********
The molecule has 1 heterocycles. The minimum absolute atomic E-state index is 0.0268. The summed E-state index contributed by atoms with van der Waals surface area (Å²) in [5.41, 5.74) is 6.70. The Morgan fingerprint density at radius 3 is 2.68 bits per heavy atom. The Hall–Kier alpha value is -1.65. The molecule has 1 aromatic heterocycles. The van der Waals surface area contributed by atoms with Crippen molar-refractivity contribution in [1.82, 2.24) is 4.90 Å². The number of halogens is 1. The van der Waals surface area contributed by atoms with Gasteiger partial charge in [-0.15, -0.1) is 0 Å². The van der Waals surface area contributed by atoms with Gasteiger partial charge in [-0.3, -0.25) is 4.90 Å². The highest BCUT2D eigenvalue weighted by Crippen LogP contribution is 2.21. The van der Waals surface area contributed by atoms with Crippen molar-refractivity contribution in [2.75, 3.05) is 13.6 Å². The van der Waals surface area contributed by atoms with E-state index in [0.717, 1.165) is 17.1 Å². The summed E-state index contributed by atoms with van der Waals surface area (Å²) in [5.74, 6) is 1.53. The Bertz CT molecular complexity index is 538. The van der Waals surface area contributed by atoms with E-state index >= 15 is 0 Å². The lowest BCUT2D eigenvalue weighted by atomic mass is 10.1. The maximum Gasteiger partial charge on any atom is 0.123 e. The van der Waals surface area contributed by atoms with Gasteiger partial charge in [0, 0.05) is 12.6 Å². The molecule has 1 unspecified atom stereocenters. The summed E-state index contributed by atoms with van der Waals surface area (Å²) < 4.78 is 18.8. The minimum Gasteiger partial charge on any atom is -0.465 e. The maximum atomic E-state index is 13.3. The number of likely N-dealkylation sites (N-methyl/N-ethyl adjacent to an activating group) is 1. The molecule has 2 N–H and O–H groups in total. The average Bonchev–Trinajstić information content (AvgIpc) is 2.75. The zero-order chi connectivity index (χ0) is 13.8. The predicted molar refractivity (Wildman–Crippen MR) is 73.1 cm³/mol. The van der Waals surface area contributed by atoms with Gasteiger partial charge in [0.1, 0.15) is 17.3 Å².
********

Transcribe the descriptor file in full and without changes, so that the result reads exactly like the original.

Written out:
The molecule has 1 heterocycles. The minimum absolute atomic E-state index is 0.0268. The summed E-state index contributed by atoms with van der Waals surface area (Å²) in [5.41, 5.74) is 6.70. The Morgan fingerprint density at radius 3 is 2.68 bits per heavy atom. The Hall–Kier alpha value is -1.65. The molecule has 1 aromatic heterocycles. The van der Waals surface area contributed by atoms with Crippen molar-refractivity contribution in [1.82, 2.24) is 4.90 Å². The number of halogens is 1. The van der Waals surface area contributed by atoms with Gasteiger partial charge in [-0.15, -0.1) is 0 Å². The van der Waals surface area contributed by atoms with Gasteiger partial charge in [-0.3, -0.25) is 4.90 Å². The highest BCUT2D eigenvalue weighted by Crippen LogP contribution is 2.21. The van der Waals surface area contributed by atoms with Crippen molar-refractivity contribution in [2.75, 3.05) is 13.6 Å². The van der Waals surface area contributed by atoms with E-state index in [0.717, 1.165) is 17.1 Å². The summed E-state index contributed by atoms with van der Waals surface area (Å²) in [5.74, 6) is 1.53. The Bertz CT molecular complexity index is 538. The van der Waals surface area contributed by atoms with E-state index >= 15 is 0 Å². The lowest BCUT2D eigenvalue weighted by atomic mass is 10.1. The maximum Gasteiger partial charge on any atom is 0.123 e. The van der Waals surface area contributed by atoms with Gasteiger partial charge in [0, 0.05) is 12.6 Å². The molecule has 1 unspecified atom stereocenters. The summed E-state index contributed by atoms with van der Waals surface area (Å²) < 4.78 is 18.8. The minimum Gasteiger partial charge on any atom is -0.465 e. The maximum atomic E-state index is 13.3. The number of likely N-dealkylation sites (N-methyl/N-ethyl adjacent to an activating group) is 1. The molecule has 2 N–H and O–H groups in total. The average Bonchev–Trinajstić information content (AvgIpc) is 2.75. The zero-order chi connectivity index (χ0) is 13.8. The predicted molar refractivity (Wildman–Crippen MR) is 73.1 cm³/mol. The van der Waals surface area contributed by atoms with Gasteiger partial charge in [0.1, 0.15) is 17.3 Å².